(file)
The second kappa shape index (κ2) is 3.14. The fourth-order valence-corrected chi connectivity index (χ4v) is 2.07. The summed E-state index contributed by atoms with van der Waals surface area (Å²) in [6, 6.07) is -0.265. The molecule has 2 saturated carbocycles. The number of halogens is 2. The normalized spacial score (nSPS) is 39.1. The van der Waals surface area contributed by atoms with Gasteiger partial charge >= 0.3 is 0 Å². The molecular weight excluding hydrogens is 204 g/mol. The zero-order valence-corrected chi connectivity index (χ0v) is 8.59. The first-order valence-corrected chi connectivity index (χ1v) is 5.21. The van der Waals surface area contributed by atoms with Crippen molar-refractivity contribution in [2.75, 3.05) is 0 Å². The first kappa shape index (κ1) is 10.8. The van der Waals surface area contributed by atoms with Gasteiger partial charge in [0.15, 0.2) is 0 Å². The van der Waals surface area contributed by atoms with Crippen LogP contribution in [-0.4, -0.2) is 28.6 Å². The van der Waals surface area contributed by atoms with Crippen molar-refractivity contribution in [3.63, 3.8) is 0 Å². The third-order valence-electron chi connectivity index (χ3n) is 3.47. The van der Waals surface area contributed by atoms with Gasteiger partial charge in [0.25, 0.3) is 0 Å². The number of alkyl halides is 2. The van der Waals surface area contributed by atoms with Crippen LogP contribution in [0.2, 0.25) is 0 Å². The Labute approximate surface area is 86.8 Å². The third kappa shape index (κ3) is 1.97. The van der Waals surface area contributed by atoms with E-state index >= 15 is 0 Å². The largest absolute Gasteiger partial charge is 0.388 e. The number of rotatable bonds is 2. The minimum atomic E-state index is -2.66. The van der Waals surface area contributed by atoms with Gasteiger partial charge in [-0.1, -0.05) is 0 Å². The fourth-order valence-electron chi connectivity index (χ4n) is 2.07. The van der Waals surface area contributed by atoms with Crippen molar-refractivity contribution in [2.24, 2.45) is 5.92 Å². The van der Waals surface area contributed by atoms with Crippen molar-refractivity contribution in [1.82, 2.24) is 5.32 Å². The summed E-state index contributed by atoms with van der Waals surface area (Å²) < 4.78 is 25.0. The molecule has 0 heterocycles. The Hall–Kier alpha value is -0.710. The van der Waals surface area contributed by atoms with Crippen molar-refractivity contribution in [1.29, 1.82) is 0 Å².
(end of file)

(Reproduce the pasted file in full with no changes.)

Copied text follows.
The second kappa shape index (κ2) is 3.14. The fourth-order valence-corrected chi connectivity index (χ4v) is 2.07. The summed E-state index contributed by atoms with van der Waals surface area (Å²) in [6, 6.07) is -0.265. The molecule has 2 saturated carbocycles. The number of halogens is 2. The normalized spacial score (nSPS) is 39.1. The van der Waals surface area contributed by atoms with Gasteiger partial charge >= 0.3 is 0 Å². The molecular weight excluding hydrogens is 204 g/mol. The zero-order valence-corrected chi connectivity index (χ0v) is 8.59. The first-order valence-corrected chi connectivity index (χ1v) is 5.21. The van der Waals surface area contributed by atoms with Crippen molar-refractivity contribution in [2.75, 3.05) is 0 Å². The first kappa shape index (κ1) is 10.8. The van der Waals surface area contributed by atoms with Gasteiger partial charge in [0.15, 0.2) is 0 Å². The van der Waals surface area contributed by atoms with Crippen LogP contribution in [-0.4, -0.2) is 28.6 Å². The van der Waals surface area contributed by atoms with Crippen molar-refractivity contribution in [3.63, 3.8) is 0 Å². The third-order valence-electron chi connectivity index (χ3n) is 3.47. The van der Waals surface area contributed by atoms with Gasteiger partial charge in [0.25, 0.3) is 0 Å². The number of alkyl halides is 2. The van der Waals surface area contributed by atoms with Crippen LogP contribution in [0.2, 0.25) is 0 Å². The Labute approximate surface area is 86.8 Å². The third kappa shape index (κ3) is 1.97. The van der Waals surface area contributed by atoms with E-state index >= 15 is 0 Å². The largest absolute Gasteiger partial charge is 0.388 e. The number of rotatable bonds is 2. The minimum atomic E-state index is -2.66. The van der Waals surface area contributed by atoms with Gasteiger partial charge in [-0.1, -0.05) is 0 Å². The fourth-order valence-electron chi connectivity index (χ4n) is 2.07. The van der Waals surface area contributed by atoms with Crippen molar-refractivity contribution in [2.24, 2.45) is 5.92 Å². The van der Waals surface area contributed by atoms with Crippen molar-refractivity contribution in [1.82, 2.24) is 5.32 Å². The summed E-state index contributed by atoms with van der Waals surface area (Å²) < 4.78 is 25.0. The molecule has 0 heterocycles. The Hall–Kier alpha value is -0.710. The van der Waals surface area contributed by atoms with Crippen molar-refractivity contribution in [1.29, 1.82) is 0 Å².